New Ransomware Turns to Disruption and Sabotage
Written by Jon DiMaggio.
On Thursday, June 10th, 2021, a discussion on a malware forum used by DarkSide, REvil, and other known ransomware gangs caught our attention. The forum is used primarily by Russian-based criminals to recruit hackers/affiliates who support and discuss ransomware operations. Unfortunately, this type of activity has become the norm, and many more significant well-known gangs have ceased posting due to the attention drawn to them following the Colonial Pipeline attacks in May of this year.
Still, many skilled and capable criminal hackers who support and conduct the attacks as affiliates for ransomware groups thrive on forums, markets and chat rooms across the internet and the Darkweb. While monitoring some of the conversations, we noted a new arrival on June 8th, 2021, appearing with an interesting alias. The post began with the new user named RyukRans, which mimics or follows the theme of Ryuk ransomware as seen below:
The thread topic caught our attention due to its name, “Ryuk .Net Ransomware Builder v1.0“. Now, keep in mind Ryuk ransomware has existed since at least 2018 and is built on code found in Hermes V2, which originated in 2017. Therefore, any “Builder” the real Ryuk developer created would unlikely be named version 1, prompting us to research further.
It is, however, essential to first note the developer, who posted the tool to Github on June 9th, 2021, says he made the tool and named it after the popular ransomware variant and did not claim it was associated with Ryuk itself. Interestingly, other criminals were upset that he would call it Ryuk, which criminals clearly respect within the forum. Another member on the forum with stature in the ransomware scene responded to the developer, “Ryuk is a trade mark, and people should not be misled. Make your locker and call it something else”. While not the purpose of this blog, the fact that other cybercriminals take offense to the unsanctioned use of the Ryuk name is interesting.
The malware’s developer stated “I named it ryuk because it behaves like a ryuk”.
But then the developer went on to say, “This makes the files unrecoverable and discards messages for each folder like Ryuk,” and, “it does not only change extensions. It overwrites files which means nobody can ever return files back.“
For the record, Ryuk ransomware does not destroy the victim’s files, making them unrecoverable. If it did, the attacker could not demand a ransom. However, one concerning aspect of the developer’s statements is how his ransomware functions by overwriting victim data.
This means it is not ransomware but instead a tool designed for sabotage and disruption purposes. If used in a fashion similar to traditional ransomware attacks, attackers could use the variant to destroy an organization’s entire infrastructure. It is unclear why a criminal would want to create such a tool. However, this is happening based on the discussion, and the presence of the tool on Github. Usually, we only see sabotage or destructive tools used by nation-states, but this is not the case based on the public marketing (the developer wants funding for the project) and discussion of the malware with other criminals. Anyone with a grudge or vendetta against a private sector organization could use the destructive malware to target private sector companies.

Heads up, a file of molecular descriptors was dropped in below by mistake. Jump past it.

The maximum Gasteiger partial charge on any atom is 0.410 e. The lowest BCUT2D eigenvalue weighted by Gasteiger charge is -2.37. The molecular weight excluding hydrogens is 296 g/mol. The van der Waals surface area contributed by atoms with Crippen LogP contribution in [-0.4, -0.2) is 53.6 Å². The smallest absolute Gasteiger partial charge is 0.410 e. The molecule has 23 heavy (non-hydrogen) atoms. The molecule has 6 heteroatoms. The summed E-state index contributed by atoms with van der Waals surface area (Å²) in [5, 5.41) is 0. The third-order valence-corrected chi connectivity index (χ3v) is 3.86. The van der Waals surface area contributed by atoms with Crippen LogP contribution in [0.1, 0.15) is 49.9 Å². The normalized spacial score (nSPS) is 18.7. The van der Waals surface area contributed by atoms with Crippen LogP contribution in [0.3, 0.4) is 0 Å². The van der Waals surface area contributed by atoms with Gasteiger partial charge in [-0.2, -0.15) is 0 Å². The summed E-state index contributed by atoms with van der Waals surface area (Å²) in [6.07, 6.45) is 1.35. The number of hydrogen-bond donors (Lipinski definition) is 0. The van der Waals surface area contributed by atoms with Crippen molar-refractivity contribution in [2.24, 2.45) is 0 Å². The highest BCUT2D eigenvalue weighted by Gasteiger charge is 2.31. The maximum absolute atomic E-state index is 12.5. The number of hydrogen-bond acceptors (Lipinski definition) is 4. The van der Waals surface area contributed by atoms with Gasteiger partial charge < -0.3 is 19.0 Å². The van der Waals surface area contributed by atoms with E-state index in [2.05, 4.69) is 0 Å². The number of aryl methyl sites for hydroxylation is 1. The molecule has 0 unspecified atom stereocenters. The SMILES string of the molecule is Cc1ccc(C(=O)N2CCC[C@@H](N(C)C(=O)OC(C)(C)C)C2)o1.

While this project is currently in its infancy, this is how larger more significant attacks begin. As they gain more attention and funding, it could develop into a much greater problem.
The ransomware scene is growing and becoming a huge issue for both government and private sector organizations. If you ever ask yourself how ransomware attacks could get worse, this is the answer. On the one hand, it seems odd there would be an interest in such a project since the attacker cannot ask for a ransom. On the other hand, as mentioned earlier, this destructive malware is perfect for an adversary that wants to disrupt operations. Consider Apple who was targeted earlier this year in a major ransomware attack. If the attacker destroyed their data instead of encrypting and stealing it, the lasting effect would be far more significant.
Much like a human virus, however, computer-based viruses or malware also have to start somewhere. Hypothetically, a government that felt its criminals would not target their own country or “motherland” could introduce such a concept and seed the idea, knowing their adversaries would likely become its first victims. While we have not completed all of our analysis at this time, this is probably a criminal effort, and there is no sign it has anything to do with a government operation. However, its destructive purpose and discussion on a forum known for seeding some of today’s most notorious ransomware attackers is troubling. We will post more information as it becomes available but we wanted to draw attention to the change in direction. This is the first time we have seen a malware developer pushing ransomware that is actually a destructive wiper promoted on ransomware forums.
At the time of this writing, this incident has been reported to both law enforcement and GitHub.